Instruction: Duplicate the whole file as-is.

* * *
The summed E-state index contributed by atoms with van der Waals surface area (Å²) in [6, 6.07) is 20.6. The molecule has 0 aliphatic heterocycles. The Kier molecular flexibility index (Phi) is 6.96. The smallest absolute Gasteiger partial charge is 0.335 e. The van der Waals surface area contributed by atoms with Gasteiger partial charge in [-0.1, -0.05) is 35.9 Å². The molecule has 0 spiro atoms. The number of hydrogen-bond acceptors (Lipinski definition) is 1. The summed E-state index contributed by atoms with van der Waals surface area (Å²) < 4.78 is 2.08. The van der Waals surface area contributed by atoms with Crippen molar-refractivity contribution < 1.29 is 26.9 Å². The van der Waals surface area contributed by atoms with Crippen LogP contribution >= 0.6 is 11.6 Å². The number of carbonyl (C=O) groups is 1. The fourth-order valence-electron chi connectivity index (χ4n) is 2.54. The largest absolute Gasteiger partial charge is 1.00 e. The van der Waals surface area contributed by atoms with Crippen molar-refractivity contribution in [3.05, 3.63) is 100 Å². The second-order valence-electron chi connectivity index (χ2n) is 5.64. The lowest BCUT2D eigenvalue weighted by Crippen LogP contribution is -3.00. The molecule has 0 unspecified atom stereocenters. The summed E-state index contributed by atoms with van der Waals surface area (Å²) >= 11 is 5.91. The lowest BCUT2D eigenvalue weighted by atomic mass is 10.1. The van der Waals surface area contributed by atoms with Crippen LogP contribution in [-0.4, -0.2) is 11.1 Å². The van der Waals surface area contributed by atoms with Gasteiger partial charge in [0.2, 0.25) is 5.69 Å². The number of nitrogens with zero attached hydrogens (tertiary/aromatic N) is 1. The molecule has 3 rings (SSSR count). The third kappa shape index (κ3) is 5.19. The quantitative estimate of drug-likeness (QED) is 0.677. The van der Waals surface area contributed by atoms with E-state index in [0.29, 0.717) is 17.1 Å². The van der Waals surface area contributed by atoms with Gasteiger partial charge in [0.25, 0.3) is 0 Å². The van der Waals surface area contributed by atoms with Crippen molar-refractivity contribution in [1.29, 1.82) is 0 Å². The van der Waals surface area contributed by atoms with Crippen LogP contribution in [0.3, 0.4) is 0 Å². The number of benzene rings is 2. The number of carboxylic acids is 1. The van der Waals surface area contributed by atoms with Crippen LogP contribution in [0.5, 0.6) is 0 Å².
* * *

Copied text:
The summed E-state index contributed by atoms with van der Waals surface area (Å²) in [6, 6.07) is 20.6. The molecule has 0 aliphatic heterocycles. The Kier molecular flexibility index (Phi) is 6.96. The smallest absolute Gasteiger partial charge is 0.335 e. The van der Waals surface area contributed by atoms with Gasteiger partial charge in [-0.1, -0.05) is 35.9 Å². The molecule has 0 spiro atoms. The number of hydrogen-bond acceptors (Lipinski definition) is 1. The summed E-state index contributed by atoms with van der Waals surface area (Å²) < 4.78 is 2.08. The van der Waals surface area contributed by atoms with Crippen molar-refractivity contribution < 1.29 is 26.9 Å². The van der Waals surface area contributed by atoms with Crippen LogP contribution >= 0.6 is 11.6 Å². The number of carbonyl (C=O) groups is 1. The fourth-order valence-electron chi connectivity index (χ4n) is 2.54. The largest absolute Gasteiger partial charge is 1.00 e. The van der Waals surface area contributed by atoms with Crippen molar-refractivity contribution in [3.05, 3.63) is 100 Å². The second-order valence-electron chi connectivity index (χ2n) is 5.64. The lowest BCUT2D eigenvalue weighted by Crippen LogP contribution is -3.00. The molecule has 0 unspecified atom stereocenters. The summed E-state index contributed by atoms with van der Waals surface area (Å²) >= 11 is 5.91. The lowest BCUT2D eigenvalue weighted by atomic mass is 10.1. The van der Waals surface area contributed by atoms with Crippen LogP contribution in [-0.4, -0.2) is 11.1 Å². The van der Waals surface area contributed by atoms with Gasteiger partial charge in [0.2, 0.25) is 5.69 Å². The number of nitrogens with zero attached hydrogens (tertiary/aromatic N) is 1. The molecule has 3 rings (SSSR count). The third kappa shape index (κ3) is 5.19. The quantitative estimate of drug-likeness (QED) is 0.677. The van der Waals surface area contributed by atoms with E-state index in [0.29, 0.717) is 17.1 Å². The van der Waals surface area contributed by atoms with Gasteiger partial charge in [0.25, 0.3) is 0 Å². The van der Waals surface area contributed by atoms with Crippen molar-refractivity contribution in [1.29, 1.82) is 0 Å². The van der Waals surface area contributed by atoms with Crippen LogP contribution in [0.3, 0.4) is 0 Å². The number of benzene rings is 2. The number of carboxylic acids is 1. The van der Waals surface area contributed by atoms with Crippen LogP contribution in [0.5, 0.6) is 0 Å².